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Humanists of Idaho is chapter of the American Humanist Association


									The Humanists of Idaho is a chapter of the American Humanist Association and the Council for Secular Humanism. We are a nonprofit corporation organized to promote ethical, democratic, and naturalistic Humanism in the state of Idaho through public awareness, education and community involvement.
February 2007

Humanism is a
rational philosophy informed by science, inspired by art, and motivated by compassion. It affirms the dignity of each human being and supports individual liberty consonant with social and planetary responsibility. Humanism advocates participatory democracy, the open society, human rights, and social justice. Free of supernaturalism, it recognizes human beings as part of nature and holds that all values—be they religious, ethical, social, or political—have their source in human nature, experience, and culture. Humanism thus derives the goals of life from human need and interest rather than from theological and ideological abstractions, and asserts that humanity must take responsibility for its own destiny. —The Humanist,
Official publication of the American Humanist Association

President’s Message: We did a lot in 2006!
Happy New Year 2007! I want to take this opportunity to review what Humanists of Idaho accomplished in 2006, and to ask for your input on 2007 and beyond. We can be impressed and proud of what all we accomplished this past year. In February we had a Darwin’s Birthday Party potluck and invited Idaho Atheists to join us. This was a great success and will be repeated this year. A “Humanists of Idaho” engraved brick was placed at the Idaho Anne Frank Human Rights Memorial in downtown Boise. T-Shirts and Bumper Stickers with the HOI logo were made available. We staffed the phones for Idaho Public TV’s spring pledge drive. Van Van Curen became an ordained Humanist Celebrant for the purpose of conducting wedding, funeral, naming, commitment, and other ceremonies. We began sponsorship of “The Humanist Perspective” half-hour talk show weekly on TVTV Channel 11, the Boise cable community access channel. The programs are produced by the Council for Secular Humanism and are broadcast Tuesdays at 6:00 p.m. We also now gather to watch them in the afternoon on the second Sunday of the month. Paul Rolig testified before the state legislature in opposition to HJR 2, the state constitutional amendment banning same-sex marriage. (Alas: it is now law in Idaho.) Van Van Curen taught a class in Humanist Philosophy through the Boise Community Ed program. Paul Verhage, HOI member, is active in the Boise Astronomical Society. Paul Rolig, Van Van Curen, and several other members of HOI have had several letters to the editor published in the Idaho Statesman. In some, Paul and Van have identified themselves as HOI officers to promote awareness of our organization. A couple HOI members participated in pro-Planned Parenthood demonstrations. HOI promoted the National Day of Reason (first Thursday in May). HOI collected donations of medical supplies for the Garden City Community Clinic. Paul Rolig and Gary Bennett of HOI worked with The Interfaith Alliance of Idaho to put on a press conference of religious and humanist leaders in opposition to the Boise Ten Commandments initiative. Paul and Gary both spoke and were quoted on local radio and television stations. Best of all, Boise voters defeated this initiative, 47% for and 53% opposed! Several HOI members were in the crowd to support the speakers. HOI contributed money to The Interfaith Alliance of Idaho and to its non-sectarian Sanctuary homeless shelther. Finally, HOI once again raised several hundred dollars to sponsor a family for the holidays. We went through the Women’s and Children’s Alliance to be connected, anonymously, to a single mother and her three children. Many thanks to all of you who supported our efforts in 2006! We hope you will see fit to continue this support in 2007. Better still, we would love to see your faces at our parties, meetings, and other activities! At the very least, please give us your thoughts in the survey elsewhere in this issue.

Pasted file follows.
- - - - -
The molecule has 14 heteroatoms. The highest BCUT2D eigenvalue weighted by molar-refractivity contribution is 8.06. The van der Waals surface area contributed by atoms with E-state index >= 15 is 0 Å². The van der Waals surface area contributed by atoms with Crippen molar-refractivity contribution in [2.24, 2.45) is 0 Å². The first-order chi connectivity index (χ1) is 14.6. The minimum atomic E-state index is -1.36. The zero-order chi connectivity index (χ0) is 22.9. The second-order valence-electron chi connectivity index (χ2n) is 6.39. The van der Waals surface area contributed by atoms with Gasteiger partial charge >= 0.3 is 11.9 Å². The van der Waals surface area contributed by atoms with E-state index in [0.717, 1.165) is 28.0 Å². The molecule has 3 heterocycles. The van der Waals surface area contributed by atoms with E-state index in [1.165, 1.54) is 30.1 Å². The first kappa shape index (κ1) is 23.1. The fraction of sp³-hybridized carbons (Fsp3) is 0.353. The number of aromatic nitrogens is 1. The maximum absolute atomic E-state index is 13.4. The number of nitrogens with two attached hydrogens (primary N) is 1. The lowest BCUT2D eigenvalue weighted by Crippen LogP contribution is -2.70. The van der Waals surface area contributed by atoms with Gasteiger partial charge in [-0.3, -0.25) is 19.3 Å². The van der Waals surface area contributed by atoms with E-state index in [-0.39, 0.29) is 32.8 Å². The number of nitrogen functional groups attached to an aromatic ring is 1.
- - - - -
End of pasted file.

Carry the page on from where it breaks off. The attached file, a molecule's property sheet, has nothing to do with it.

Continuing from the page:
The Idaho Humanist

February 2007

Page 2

Darwin’s Birthday Party Sunday, February 11th
Come celebrate Charles Darwin’s life and scientific work! Where: Paul & Nancy Rolig’s home at 9877 W. Ripley St. RSVP 377-0535 or Come as early as 4:00 PM We will eat at 6:00 PM
We will be having chili, beef and vegetarian.     If your last name starts with A-B bring bread If your last name starts with C-N bring a salad If your last name starts with O-Z bring dessert You are welcome to bring your favorite beverage. We’ll have soft drinks